Aircraft leasing company stymied by Foreign Sovereign Immunities Act

BCI Aircraft Leasing, Inc. v. Republic of Ghana and Ghana Airways Ltd. (N.D. Ill. Oct. 13, 2006).  BCI, an Illinois company, leased two DC-10 aircraft to Ghana Airways, which is wholly owned by the government of Ghana.  Ghana Airways defaulted on its lease payment obligations, but the government of Ghana repeatedly promised that it would pay the airline’s debts, which exceeded $5 million.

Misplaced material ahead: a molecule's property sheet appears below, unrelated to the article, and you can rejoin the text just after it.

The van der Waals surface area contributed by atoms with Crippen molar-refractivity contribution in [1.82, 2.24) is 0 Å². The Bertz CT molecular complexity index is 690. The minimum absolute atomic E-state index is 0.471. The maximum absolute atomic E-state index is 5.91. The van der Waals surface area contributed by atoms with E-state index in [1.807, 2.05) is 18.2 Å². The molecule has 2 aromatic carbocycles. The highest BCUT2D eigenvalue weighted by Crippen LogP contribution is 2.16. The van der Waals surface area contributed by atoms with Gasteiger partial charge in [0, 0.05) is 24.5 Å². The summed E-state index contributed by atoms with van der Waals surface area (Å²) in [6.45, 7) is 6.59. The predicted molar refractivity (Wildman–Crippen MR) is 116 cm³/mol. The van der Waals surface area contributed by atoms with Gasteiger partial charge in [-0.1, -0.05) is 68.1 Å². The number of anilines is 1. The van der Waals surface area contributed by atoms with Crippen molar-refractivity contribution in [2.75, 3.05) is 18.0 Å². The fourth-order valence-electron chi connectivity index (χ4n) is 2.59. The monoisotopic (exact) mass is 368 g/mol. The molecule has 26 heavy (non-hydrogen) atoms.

After payment was not made, BCI sued the Republic of Ghana and Ghana Airways in an Illinois federal court.  The defendants moved to dismiss the case under the Foreign Sovereign Immunities Act.  Under that Act, a U.S. court can only obtain jurisdiction over a foreign state if it engaged in commercial activities that bear a significant relation to the U.S. 

The court held that the Republic of Ghana engaged in commercial activities by guaranteeing the airline’s debts but that such activities neither occurred, nor had a direct effect, in the U.S.  Thus, the court dismissed the case on the grounds that the defendants had immunity under the FSIA.

Ouch!


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